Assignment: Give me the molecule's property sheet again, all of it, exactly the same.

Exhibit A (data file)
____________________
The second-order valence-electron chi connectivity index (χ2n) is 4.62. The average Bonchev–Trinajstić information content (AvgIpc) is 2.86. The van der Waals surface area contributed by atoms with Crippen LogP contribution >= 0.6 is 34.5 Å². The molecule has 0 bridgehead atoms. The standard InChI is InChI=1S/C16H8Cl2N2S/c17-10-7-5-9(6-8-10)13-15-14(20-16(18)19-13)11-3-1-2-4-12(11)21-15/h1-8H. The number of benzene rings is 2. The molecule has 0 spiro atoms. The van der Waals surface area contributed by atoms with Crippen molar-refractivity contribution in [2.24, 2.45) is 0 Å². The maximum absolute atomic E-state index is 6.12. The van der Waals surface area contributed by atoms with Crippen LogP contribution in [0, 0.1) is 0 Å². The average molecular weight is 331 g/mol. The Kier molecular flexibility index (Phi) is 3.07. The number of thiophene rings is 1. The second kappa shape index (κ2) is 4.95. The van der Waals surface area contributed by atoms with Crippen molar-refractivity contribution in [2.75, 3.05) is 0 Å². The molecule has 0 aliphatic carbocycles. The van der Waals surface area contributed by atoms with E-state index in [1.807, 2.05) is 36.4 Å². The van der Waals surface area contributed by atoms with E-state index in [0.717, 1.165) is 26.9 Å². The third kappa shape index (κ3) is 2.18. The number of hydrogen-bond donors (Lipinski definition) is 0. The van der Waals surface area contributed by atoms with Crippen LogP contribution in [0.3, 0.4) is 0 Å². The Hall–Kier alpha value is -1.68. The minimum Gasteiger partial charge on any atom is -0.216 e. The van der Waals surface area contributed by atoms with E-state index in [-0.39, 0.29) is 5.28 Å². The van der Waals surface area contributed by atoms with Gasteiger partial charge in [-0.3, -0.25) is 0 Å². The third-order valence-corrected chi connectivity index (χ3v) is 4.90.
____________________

The second-order valence-electron chi connectivity index (χ2n) is 4.62. The average Bonchev–Trinajstić information content (AvgIpc) is 2.86. The van der Waals surface area contributed by atoms with Crippen LogP contribution >= 0.6 is 34.5 Å². The molecule has 0 bridgehead atoms. The standard InChI is InChI=1S/C16H8Cl2N2S/c17-10-7-5-9(6-8-10)13-15-14(20-16(18)19-13)11-3-1-2-4-12(11)21-15/h1-8H. The number of benzene rings is 2. The molecule has 0 spiro atoms. The van der Waals surface area contributed by atoms with Crippen molar-refractivity contribution in [2.24, 2.45) is 0 Å². The maximum absolute atomic E-state index is 6.12. The van der Waals surface area contributed by atoms with Crippen LogP contribution in [0, 0.1) is 0 Å². The average molecular weight is 331 g/mol. The Kier molecular flexibility index (Phi) is 3.07. The number of thiophene rings is 1. The second kappa shape index (κ2) is 4.95. The van der Waals surface area contributed by atoms with Crippen molar-refractivity contribution in [2.75, 3.05) is 0 Å². The molecule has 0 aliphatic carbocycles. The van der Waals surface area contributed by atoms with E-state index in [1.807, 2.05) is 36.4 Å². The van der Waals surface area contributed by atoms with E-state index in [0.717, 1.165) is 26.9 Å². The third kappa shape index (κ3) is 2.18. The number of hydrogen-bond donors (Lipinski definition) is 0. The van der Waals surface area contributed by atoms with Crippen LogP contribution in [0.3, 0.4) is 0 Å². The Hall–Kier alpha value is -1.68. The minimum Gasteiger partial charge on any atom is -0.216 e. The van der Waals surface area contributed by atoms with E-state index in [-0.39, 0.29) is 5.28 Å². The van der Waals surface area contributed by atoms with Gasteiger partial charge in [-0.3, -0.25) is 0 Å². The third-order valence-corrected chi connectivity index (χ3v) is 4.90.